September 16, 2010

Why we need online RSS reader clients

Ever since I started to use rss readers it changed my life. Earlier I used to read newspapers regularly by actually going to the sites. But instead I subscribe to certain newspapers and certain keywords in Google search and I can follow news or opinions targeted to a specific region or community at ease.

However, it seems rss could not appeal to many people who want more dynamic and updated information. Twitter, Facebook etc. provided them with more real time information withing the community. I have nothing against them but have doubts whether they will ever cater my special needs as Twitter updates are not stored somewhere to get hold on to. Your only option is to search and you get information overload and might miss the actual news.

I didn't even notice that people are talking about the death of rss readers. I realized after Bloglines announced that it is going to shut down on 1st of October, 2010. I should have seen it coming as there were reports suspecting the demise of Bloglines.

Bloglines quoted Steve Gillmor as a reason for their decision:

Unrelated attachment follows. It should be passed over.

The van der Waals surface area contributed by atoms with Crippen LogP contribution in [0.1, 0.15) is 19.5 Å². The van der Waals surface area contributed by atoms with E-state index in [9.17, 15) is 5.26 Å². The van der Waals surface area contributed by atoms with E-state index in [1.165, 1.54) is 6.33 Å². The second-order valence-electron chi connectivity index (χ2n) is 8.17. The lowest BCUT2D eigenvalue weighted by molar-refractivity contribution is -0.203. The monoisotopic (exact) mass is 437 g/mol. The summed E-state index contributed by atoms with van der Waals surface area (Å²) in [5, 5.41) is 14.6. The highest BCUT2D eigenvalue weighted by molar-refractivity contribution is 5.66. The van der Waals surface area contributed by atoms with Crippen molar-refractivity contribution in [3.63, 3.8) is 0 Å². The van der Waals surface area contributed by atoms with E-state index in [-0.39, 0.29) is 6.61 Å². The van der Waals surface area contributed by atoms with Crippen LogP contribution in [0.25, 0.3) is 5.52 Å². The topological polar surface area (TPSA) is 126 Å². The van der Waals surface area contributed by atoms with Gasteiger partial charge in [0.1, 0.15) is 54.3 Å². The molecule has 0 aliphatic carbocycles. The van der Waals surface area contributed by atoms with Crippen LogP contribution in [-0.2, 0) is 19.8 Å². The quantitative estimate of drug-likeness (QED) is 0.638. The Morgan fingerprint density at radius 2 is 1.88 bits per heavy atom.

..being locked in an RSS reader makes less and less sense to people as Twitter and Facebook dominate real-time information flow. Today RSS is the enabling technology – the infrastructure, the delivery system. RSS is a means to an end, not a consumer experience in and of itself. As a result, RSS aggregator usage has slowed significantly, and Bloglines isn’t the only service to feel the impact.. The writing is on the wall.

And more so it struck to me as I tried to switch to a suitable rss reader replacement. I already use Google reader for monitoring Rising Voices Projects and keeping an eye on the development of new media in general. So I have tried for other online rss reader options (to access from anywhere) and found that Wasabi, Rojo, Newsgator - these services does not exist anymore. Pluck went down in 2007 and the rest of them followed.

Now we need to give a serious thought on what should be the way forward. Why should I invest my time in Google reader if it is going to shut down in near future? Mathew Ingram argues that rss is not dead, but but merely evolving. But we need more online based services so that we do not feel like we are pawn to Google's free service monopoly.

Does anybody have a suggestion which online rss reader client can I use except Google Reader?


  1. I believe RSS is relevant today, even with the domination of Twitter and Facebook.  RSS means Really Simple Syndication.  Simple is nothing some to describe Twitter and Facebook in managing updates.

    Twitter and Facebook are great for social networking, but not as blog reader.  I was an avid user of Bloglines, but now I've switched to Google Reader.  Long live RSS